How to Increase Organic Traffic the Way We Did (+324%)

By Ashlee Rolkowski on February 11, 2020

People like to read big percentages in titles. The downside is that they are often unbelievable. I know my reaction tends to be “there’s a piece of that story they aren’t telling me.” That’s understandable. I’ll make you a promise: I will share with you every step we took to increase our organic traffic by 324%. I’ll give you as much context as I can. In the end, I think you’ll see how attainable that number is, and hopefully, you’ll be as excited about your content as we are about ours.

What Is Organic Website Traffic?

Organic traffic is website traffic that comes in through a search engine. It didn't come from paid ads, rather it came up in the top search results "organically," and you didn't pay for a user to click on it. 

A user searched for a term that represented their need, and your brand came up as a result. They clicked it and landed on your website. They're exposed to your brand and potentially interested in a service you offer. You have the opportunity to educate and establish a trust relationship with them. Plus, you can prove that you are an authority in the industry.

When we talk about building organic traffic on a site, we are most often referring to "blogging" strategy. Just a few years ago, blogging was a thing reserved for DIYers and home cooks. These people presented their hobbies in a way that captured people like me and made a career out of becoming professional bloggers. But today, big companies have embraced blogging as a way to connect with their audience before they are ready to buy the product or service they offer.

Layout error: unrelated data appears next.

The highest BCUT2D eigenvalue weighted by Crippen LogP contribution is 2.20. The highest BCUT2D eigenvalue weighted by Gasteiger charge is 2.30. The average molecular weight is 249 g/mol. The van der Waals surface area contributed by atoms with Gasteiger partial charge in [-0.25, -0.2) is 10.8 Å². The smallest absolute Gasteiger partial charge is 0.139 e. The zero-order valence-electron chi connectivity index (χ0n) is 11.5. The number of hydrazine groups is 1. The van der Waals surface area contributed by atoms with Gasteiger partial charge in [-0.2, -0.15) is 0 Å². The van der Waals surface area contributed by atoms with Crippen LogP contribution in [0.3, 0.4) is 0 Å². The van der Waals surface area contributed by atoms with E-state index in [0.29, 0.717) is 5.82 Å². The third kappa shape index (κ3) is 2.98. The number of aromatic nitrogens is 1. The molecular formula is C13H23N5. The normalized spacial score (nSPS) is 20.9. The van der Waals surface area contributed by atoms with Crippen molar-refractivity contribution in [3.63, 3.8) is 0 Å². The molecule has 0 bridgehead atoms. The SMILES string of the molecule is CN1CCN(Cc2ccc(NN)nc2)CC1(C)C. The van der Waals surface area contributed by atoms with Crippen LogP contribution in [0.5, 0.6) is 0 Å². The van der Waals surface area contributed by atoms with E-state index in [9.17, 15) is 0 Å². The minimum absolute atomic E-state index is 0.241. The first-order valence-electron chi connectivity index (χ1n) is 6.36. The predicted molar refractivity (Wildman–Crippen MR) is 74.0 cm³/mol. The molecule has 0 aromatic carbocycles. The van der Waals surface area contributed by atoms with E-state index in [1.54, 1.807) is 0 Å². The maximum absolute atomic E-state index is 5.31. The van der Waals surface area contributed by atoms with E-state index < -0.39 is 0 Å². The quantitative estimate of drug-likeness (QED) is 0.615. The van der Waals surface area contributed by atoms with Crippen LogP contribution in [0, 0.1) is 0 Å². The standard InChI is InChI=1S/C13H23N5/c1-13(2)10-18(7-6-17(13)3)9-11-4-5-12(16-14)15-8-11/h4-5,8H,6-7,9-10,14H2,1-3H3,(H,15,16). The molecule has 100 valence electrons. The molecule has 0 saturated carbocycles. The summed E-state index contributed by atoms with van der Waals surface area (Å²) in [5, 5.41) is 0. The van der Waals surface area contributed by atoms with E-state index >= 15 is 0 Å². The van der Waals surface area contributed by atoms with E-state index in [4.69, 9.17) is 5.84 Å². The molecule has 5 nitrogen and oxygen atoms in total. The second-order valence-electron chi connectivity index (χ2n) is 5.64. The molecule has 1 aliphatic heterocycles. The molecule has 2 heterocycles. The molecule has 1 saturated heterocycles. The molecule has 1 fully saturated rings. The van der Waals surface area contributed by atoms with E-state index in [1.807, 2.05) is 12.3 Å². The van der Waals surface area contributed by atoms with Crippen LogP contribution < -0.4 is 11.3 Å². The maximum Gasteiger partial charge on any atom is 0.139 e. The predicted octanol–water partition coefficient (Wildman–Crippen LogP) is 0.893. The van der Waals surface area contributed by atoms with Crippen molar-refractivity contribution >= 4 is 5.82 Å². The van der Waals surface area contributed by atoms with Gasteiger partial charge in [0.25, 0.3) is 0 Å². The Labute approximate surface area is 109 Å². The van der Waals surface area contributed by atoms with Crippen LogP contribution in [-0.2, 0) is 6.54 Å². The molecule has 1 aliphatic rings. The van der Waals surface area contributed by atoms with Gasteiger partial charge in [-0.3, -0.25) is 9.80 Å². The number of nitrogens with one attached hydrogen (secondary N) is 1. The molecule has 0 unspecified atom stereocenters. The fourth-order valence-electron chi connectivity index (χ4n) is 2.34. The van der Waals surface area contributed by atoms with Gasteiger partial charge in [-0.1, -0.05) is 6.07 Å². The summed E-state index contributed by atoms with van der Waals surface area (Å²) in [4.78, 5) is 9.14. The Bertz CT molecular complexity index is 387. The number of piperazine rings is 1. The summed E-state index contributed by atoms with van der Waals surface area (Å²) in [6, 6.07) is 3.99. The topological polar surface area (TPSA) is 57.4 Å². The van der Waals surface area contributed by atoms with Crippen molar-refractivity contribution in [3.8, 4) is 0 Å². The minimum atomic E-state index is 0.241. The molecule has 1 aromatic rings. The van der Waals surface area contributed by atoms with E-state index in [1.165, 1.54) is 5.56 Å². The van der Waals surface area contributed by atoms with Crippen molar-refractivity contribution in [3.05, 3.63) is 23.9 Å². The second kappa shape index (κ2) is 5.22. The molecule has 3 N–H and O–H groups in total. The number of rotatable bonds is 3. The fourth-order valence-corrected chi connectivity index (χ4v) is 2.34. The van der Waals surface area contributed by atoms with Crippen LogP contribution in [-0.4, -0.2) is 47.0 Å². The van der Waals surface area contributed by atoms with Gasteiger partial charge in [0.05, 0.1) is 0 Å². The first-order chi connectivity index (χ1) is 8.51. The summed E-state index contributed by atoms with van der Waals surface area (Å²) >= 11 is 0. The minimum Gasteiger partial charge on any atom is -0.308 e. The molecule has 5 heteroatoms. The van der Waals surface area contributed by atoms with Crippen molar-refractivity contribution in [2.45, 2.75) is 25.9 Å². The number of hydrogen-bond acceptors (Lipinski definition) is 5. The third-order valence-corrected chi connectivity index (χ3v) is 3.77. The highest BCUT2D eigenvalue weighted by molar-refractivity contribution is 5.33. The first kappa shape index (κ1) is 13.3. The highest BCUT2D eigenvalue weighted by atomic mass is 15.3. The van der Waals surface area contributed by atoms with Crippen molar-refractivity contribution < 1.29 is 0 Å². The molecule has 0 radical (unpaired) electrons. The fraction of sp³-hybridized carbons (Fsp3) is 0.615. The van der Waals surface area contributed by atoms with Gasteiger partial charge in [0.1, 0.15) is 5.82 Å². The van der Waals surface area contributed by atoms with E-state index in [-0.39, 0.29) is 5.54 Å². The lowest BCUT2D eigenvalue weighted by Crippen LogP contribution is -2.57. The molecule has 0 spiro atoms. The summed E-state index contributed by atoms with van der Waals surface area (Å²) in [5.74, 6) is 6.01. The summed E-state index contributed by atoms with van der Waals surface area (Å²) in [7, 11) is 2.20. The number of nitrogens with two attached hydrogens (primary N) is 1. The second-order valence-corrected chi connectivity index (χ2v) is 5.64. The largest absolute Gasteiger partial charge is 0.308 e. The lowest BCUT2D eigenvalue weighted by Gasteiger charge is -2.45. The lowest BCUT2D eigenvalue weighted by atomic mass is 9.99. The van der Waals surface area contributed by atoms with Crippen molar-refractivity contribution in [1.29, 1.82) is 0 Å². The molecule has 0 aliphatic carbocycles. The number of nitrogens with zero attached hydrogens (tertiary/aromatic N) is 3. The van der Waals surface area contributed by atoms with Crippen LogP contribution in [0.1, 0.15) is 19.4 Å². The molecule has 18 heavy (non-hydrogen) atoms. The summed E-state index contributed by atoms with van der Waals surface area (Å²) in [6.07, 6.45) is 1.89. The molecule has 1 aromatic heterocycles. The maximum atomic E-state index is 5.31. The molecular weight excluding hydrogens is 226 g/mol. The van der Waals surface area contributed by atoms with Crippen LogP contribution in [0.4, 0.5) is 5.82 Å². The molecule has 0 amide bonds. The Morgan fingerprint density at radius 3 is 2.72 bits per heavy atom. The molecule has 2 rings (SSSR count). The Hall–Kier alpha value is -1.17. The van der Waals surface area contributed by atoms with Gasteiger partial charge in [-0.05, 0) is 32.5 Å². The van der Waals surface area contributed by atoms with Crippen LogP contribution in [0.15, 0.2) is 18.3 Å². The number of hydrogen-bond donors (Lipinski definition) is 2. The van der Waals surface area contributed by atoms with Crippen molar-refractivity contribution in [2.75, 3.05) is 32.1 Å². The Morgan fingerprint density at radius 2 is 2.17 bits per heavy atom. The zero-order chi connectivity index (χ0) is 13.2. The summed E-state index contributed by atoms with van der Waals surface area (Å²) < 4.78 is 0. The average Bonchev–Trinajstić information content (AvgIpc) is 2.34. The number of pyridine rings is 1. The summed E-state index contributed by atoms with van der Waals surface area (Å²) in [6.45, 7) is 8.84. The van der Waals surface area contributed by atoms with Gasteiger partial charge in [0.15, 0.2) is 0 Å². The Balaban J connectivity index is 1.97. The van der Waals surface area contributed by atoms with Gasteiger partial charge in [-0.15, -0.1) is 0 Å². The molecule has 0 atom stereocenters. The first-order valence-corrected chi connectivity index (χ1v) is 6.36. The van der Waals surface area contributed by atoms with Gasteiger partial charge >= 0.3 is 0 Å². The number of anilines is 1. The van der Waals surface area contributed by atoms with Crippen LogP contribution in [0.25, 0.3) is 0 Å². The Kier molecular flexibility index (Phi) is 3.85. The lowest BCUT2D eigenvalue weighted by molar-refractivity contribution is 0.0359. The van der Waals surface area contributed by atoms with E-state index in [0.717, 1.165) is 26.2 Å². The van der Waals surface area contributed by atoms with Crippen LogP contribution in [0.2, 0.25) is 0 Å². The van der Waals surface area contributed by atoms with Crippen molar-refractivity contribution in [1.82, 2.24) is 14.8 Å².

Of course, organic traffic isn't completely free. Someone had to spend time researching keywords and search intent. There was time spent writing the article, editing it and formatting it before publishing it for the world to see. The difference is, you’re not paying a dollar amount for a single lead. Instead, you’re investing in something that will continue to drive traffic to your site over time. It’s an upfront investment with a continuous return.

Where Organic Traffic Can Deceive

It’s easy to increase traffic on a website. Find a low competition keyword with high volume, and it’s pretty easy to get the traffic for that keyword. But that doesn’t actually do much of anything for your business. Sure, you have people on your site, but they're leaving immediately because your services aren’t appealing to them.

This is where “intent” comes in. Intent is the type of solution your searcher has in mind when they type a phrase into a search engine. Google uses an advanced algorithm to match what the searcher types to the kind of results they want.

Just because you think the keyword you’re targeting is relevant, doesn’t mean that it matches the intent of your target audience.

For instance, at first glance, the term “website copy” might seem like a good keyword for us to focus on. We build websites; we write website copy for clients; it would make good sense to target “website copy” and get some of that traffic on our site. Right? But when we dig deeper, we find that “website copy” returns search results around copying a website, which is not the same as writing copy for a website.